I find antidepressant ads in general to be mildly ridiculous. “[Antidepressant] will let you enjoy life again! You can do those things you love, like petting dogs or looking at vases or frolicking in fields of wildflowers!” I like to mock them. Though I miss the old Zoloft ads with those little sad egg-creatures.

  6. Those sad little egg creatures freaked me out. Something about the way they moved by bouncing was just disturbing.

  7. The Zoloft commercials made me feel better about being depressed.

    Which penis med commercial had the guy with the giant smile whom every neighbor lady wanted to have sex with? That one, so creepy.

  8. One thing about all the ads that bothers me is “Ask your doctor if X is right for you.”

    I know we have to be our own advocate and do research – but the world is not perfect and sometimes I’m lucky enough to remember what’s been wrong during an appointment until after I walk out and I’m sure other people with chronic illnesses have similar problems. The sicker you are, the more medical work you have to do.

    The Lyrica and Cymbalta ads bother me because they did not work for me and sometimes I’m grumpy about that.

    An OTC ad that’s been bothering me is the Aleve ones – you’re a loser if you don’t take it and take more pills because you take Tylenol. Aleve doesn’t work for everyone. And the ads are just weird – the people take it every day for chronic pain. That doesn’t seem right. (And the one with the woman is aggravating because she does everything kid-related while Dad just sits there, pain free.)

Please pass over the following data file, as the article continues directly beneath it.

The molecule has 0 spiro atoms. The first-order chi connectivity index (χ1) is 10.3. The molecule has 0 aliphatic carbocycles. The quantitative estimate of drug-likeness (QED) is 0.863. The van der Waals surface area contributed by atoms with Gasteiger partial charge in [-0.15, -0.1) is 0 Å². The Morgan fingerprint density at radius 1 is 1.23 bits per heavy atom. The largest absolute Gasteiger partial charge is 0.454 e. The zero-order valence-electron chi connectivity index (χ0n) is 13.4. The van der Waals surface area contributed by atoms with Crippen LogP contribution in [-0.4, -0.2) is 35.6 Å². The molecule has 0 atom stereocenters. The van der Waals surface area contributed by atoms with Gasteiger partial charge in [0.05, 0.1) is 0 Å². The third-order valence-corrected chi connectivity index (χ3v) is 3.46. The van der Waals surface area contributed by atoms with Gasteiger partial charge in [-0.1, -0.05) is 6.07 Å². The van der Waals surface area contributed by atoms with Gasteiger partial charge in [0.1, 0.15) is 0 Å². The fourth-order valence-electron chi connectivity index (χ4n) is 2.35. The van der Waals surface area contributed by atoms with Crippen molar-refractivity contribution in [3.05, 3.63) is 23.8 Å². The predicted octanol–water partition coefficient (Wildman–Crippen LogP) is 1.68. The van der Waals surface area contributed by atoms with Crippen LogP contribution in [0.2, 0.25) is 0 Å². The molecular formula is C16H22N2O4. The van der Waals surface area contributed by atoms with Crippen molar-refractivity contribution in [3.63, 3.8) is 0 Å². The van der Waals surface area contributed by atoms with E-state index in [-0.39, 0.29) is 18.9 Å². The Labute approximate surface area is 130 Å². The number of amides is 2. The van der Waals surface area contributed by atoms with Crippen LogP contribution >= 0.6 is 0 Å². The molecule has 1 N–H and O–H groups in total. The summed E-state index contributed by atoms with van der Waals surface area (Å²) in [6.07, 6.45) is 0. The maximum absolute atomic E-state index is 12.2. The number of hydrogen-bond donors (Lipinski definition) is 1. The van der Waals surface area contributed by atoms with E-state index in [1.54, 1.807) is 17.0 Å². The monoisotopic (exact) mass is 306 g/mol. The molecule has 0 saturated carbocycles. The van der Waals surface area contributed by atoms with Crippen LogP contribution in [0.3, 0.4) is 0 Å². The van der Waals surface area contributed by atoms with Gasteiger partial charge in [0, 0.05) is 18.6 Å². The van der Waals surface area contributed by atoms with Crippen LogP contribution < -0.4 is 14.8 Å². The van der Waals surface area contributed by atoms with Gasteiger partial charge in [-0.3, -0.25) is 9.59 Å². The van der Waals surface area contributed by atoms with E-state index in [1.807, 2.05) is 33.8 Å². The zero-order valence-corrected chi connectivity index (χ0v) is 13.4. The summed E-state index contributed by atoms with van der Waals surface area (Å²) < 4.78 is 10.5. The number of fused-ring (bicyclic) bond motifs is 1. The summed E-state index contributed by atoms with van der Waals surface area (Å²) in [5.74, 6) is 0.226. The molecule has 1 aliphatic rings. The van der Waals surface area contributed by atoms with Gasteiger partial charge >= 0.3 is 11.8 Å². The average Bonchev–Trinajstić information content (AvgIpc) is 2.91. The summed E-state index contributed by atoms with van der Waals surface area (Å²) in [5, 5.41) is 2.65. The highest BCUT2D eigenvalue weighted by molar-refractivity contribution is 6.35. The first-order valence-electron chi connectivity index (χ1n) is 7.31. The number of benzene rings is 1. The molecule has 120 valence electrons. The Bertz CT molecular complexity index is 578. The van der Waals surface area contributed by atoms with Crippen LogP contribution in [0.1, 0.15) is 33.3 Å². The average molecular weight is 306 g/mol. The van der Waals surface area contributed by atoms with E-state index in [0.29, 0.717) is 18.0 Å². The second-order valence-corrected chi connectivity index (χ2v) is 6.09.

Milli – it’s Extenze, I think.

    Is it true that in the UK you don’t see non-OTC medication advertisements?

  9. “I miss the old Zoloft ads with those little sad egg-creatures.”
    and their little ladybug friends!

    “Which penis med commercial had the guy with the giant smile whom every neighbor lady wanted to have sex with?”
    Enzyte. it was an herbal “natural male enhancement” pill, so not quite a medication.

  10. Oooh, that Lyrica spot. I do happen to take Lyrica, which has been effective for me – but with that commercial being the most a lot of people know about it and fibro? I’m sometimes not sure I want to admit it.

    I mean, first, there’s the terrible over-acting a la “I’m in so much paaaaaaaaaain. This is my sad paaaaaaaaain face. People in paaaaaaain are always miserable and making wincing faces. Did I mention paaaaain?” Every time I tell someone that I have fibromyalgia, and they say, “Oh, like that commercial!”? That’s when I make that face.

    This is followed by (I couldn’t find the commercial, but my paraphrasing is fairly close), “There are nerves which send signals to the brain!” like it’s some great revelation. Um, you’d be hard-pressed to find someone who was unaware of the existence of nerves; but among people who already know they have fibro and would thus be maybe interested in the drug? Yeah, we know it’s a nerve thing.